Different forms of monitoring/measuring of social innovation are needed to respond to the evaluation concerns and questions of different stakeholders and the evaluation needs that arise at different stages in the process of social innovation. The established social innovation measurement paradigm, which is based on positivism and is grounded in economics-based methods, responds to some but not to all of these needs. It is ill-suited to explore, account for, or to support potentially-transformative social innovation. This has led to calls (e.g. Antadze and Westley 2012) to develop new assessment frameworks that would address the limitations of conventional approaches and for these to include developmental forms of evaluation (Patton 2011) alongside more traditional forms of formative and summative evaluation. The present paper reviews and critiques the state-of-the-art of measuring and evaluating social innovation against this backdrop. Conclusions include that measurement and monitoring along the lines of developmental evaluation needs to be embedded as an integral element of social innovation processes. The TRANSIT project is well-positioned to support this integration by providing methodological guidance, since developing and testing frameworks for evaluating the societally-transformative potential of social innovation constitutes a significant element of the project.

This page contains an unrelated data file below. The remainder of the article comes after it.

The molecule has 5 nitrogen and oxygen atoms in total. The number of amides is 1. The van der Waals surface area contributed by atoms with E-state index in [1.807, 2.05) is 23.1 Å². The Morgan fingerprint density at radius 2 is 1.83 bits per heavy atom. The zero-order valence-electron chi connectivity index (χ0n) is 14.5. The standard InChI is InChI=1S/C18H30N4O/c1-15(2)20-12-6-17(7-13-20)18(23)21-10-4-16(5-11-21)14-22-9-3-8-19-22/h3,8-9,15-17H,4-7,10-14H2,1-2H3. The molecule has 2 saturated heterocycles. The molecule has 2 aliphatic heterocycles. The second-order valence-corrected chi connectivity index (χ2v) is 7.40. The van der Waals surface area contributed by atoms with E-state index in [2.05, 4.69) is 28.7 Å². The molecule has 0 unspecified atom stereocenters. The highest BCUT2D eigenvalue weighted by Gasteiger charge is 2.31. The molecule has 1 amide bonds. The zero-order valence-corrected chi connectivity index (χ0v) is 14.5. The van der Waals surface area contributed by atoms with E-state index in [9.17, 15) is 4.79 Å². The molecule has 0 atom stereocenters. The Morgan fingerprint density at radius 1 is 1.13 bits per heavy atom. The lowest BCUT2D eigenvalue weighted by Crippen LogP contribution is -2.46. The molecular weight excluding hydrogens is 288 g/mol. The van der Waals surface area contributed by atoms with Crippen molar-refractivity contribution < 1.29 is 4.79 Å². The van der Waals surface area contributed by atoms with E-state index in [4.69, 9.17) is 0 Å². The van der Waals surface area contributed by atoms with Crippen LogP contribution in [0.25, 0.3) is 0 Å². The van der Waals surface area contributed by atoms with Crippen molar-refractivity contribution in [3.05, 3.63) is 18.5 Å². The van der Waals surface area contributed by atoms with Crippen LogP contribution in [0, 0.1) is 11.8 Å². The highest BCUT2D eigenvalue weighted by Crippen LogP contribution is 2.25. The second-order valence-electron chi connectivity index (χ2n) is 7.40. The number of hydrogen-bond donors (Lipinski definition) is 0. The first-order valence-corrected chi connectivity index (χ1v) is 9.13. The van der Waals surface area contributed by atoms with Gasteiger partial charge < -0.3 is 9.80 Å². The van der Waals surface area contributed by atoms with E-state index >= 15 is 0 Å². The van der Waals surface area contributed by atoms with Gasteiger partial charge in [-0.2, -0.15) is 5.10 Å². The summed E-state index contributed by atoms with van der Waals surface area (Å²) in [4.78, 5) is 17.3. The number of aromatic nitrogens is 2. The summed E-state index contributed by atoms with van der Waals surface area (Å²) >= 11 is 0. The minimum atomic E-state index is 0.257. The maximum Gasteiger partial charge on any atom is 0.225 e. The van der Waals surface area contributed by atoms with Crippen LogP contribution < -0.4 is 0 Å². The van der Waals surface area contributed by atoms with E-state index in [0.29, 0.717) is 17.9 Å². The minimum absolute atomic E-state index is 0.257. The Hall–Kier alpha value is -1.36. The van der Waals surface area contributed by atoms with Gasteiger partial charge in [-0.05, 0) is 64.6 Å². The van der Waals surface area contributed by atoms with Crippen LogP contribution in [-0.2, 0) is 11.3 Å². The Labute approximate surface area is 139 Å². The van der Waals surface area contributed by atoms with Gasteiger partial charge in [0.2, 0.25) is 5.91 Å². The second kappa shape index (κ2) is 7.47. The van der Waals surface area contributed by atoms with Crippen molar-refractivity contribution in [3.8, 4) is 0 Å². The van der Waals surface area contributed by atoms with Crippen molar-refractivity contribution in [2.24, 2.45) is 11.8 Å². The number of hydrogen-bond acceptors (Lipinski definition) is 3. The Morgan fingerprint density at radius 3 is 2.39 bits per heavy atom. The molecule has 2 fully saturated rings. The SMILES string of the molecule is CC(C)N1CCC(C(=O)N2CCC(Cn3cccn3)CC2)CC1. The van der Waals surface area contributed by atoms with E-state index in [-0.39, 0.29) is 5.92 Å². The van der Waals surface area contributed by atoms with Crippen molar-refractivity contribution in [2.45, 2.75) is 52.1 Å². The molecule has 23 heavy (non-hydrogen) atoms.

|Media of output||Paper|
|Publication status||Published - Oct 2014|